Friday, 19 November 2010

The Tape

It's hard to believe that our kid will grow up in a world without the Walkman and mixed tapes.  Somehow I feel like there won't be a resurgence of interest in cassette tapes the way there is currently for vinyl.  Nope, I think our kid will never know the feeling of jamming your pinky finger into a cassette to help wind up the  tape.



When I was a kid, we had the greatest mixed tape ever.  Remember mixed tapes?  They were a work of art.   Somehow, we had the best mixed tape.  A friend of my parents had made it and we "borrowed it" for several years.  To this day, every time someone in my family hears one of the songs from "The Tape" we have to say, "This was on The Tape" (yes, you have to refer to it as though it has capital letters).

I've considered many times making a CD version of The Tape as a gift for my mom, but somehow it's just not the same.  There was something extra-special about mixed tapes, something about waiting for the tape to flip over so you could hear that song you just knew was coming on side B.  You just don't get that same effect with a CD.

A few years ago, I did start keeping track of what songs I remember being on The Tape in case I ever did want to recreate it.  Here's the list as best as I can remember it, but it's just not the same because I can't nail down the accurate order, which is half the fun of a mixed tape.

I loved the line "the bases are loaded and Casey's at bat" because I felt like I was in on some major reference.
You know, honestly before compiling this list, I never realized how many  Steve Miller Band songs were on the tape.  Usually, I prefer for mixed tapes/CDs not to repeat artists, but it works here.
This song still reminds me of my brother, and I insisted on dancing with him to it at my wedding, although he may or may not remember doing so.
This was always my least favourite song on The Tape, and still would be my least favourite.  I'm not a huge Nirvana fan.
I actually can't remember if this was on The Tape or another mixed tape.  Regardless, it should be because it's awesome.  I love this song.  I also just figured out in the last year or so what it's actually about.  It's funny how you can hear a song over and over again without really listening to the lyrics.
"Some people call me Maurice - woo woo..."
True story - I took a Post World War II Popular Music course in university and we studied this song, but the Joni Mitchell version.  I had no idea that there was any version other than Nazareth.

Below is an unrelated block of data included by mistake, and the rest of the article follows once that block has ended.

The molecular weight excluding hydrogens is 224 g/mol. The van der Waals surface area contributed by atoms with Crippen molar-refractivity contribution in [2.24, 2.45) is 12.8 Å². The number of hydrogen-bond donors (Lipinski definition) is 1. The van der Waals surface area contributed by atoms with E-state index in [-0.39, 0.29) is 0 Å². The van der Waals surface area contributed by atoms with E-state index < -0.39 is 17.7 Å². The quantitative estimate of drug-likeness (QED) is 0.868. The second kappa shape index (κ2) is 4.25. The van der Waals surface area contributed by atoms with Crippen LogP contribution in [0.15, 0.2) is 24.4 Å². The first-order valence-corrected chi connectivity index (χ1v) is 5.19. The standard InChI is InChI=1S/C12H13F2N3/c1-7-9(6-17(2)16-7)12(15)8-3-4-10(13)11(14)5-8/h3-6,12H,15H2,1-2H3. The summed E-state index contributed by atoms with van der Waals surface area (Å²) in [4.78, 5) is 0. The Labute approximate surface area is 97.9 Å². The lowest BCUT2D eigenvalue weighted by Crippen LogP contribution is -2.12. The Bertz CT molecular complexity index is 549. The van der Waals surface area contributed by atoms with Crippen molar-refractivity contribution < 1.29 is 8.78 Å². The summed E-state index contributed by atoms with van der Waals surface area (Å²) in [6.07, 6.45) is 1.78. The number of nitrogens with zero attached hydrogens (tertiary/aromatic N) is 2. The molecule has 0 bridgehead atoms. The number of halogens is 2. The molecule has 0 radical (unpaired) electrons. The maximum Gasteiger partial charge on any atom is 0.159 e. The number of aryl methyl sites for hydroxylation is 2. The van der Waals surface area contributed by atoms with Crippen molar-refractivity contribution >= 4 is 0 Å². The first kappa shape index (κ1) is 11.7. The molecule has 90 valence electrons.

I always loved singing along with this song because it was like a licence to swear, even if it was only "hell".
This is probably the song I hear the most that takes me right back to The Tape.  I don't hear it very often, so maybe that's why - it lives almost exclusively on The Tape for me.  "It's half past four and I'm shifting gears..."
Again with the Steve Miller Band! 
I was never totally sure of the lyrics on this song when I was younger.  Now of course it makes much more sense.
I always liked the line about "There ain't a shovel big enough in the world that can move it".
Ah yes, a classic.
Songs don't get much better than this for driving along on a summer day.
I'm not totally sure that this was on The Tape either, but I think it might have been.  Maybe it was on another tape though, I'm not sure. 

So there you go, there's my childhood in a playlist.  Sure, we had other tapes (I clearly remember listening to a lot of Queen, Sass Jordan, INXS, Robert Plant, Bryan Adams and Bon Jovi in the car as well) but there was only one The Tape.

2 comments:

Sunny J said...

This mixtape could easily be re-created by going to Timmins and recording 90 minutes of Q92.

Dan Brown said...

When we were kids it seemed like we had only one tape that we listened to in the car: Kenny Rogers' Greatest Hits.

Somehow, from repeated listenings, I came to love those songs. The funny part is I love the songs on that tape, but I don't care for any of his other music.

I bought the CD and all those memories of car trips came flooding back . . . I still know the words to Reuben James and Coward of the Country and The Gambler by heart.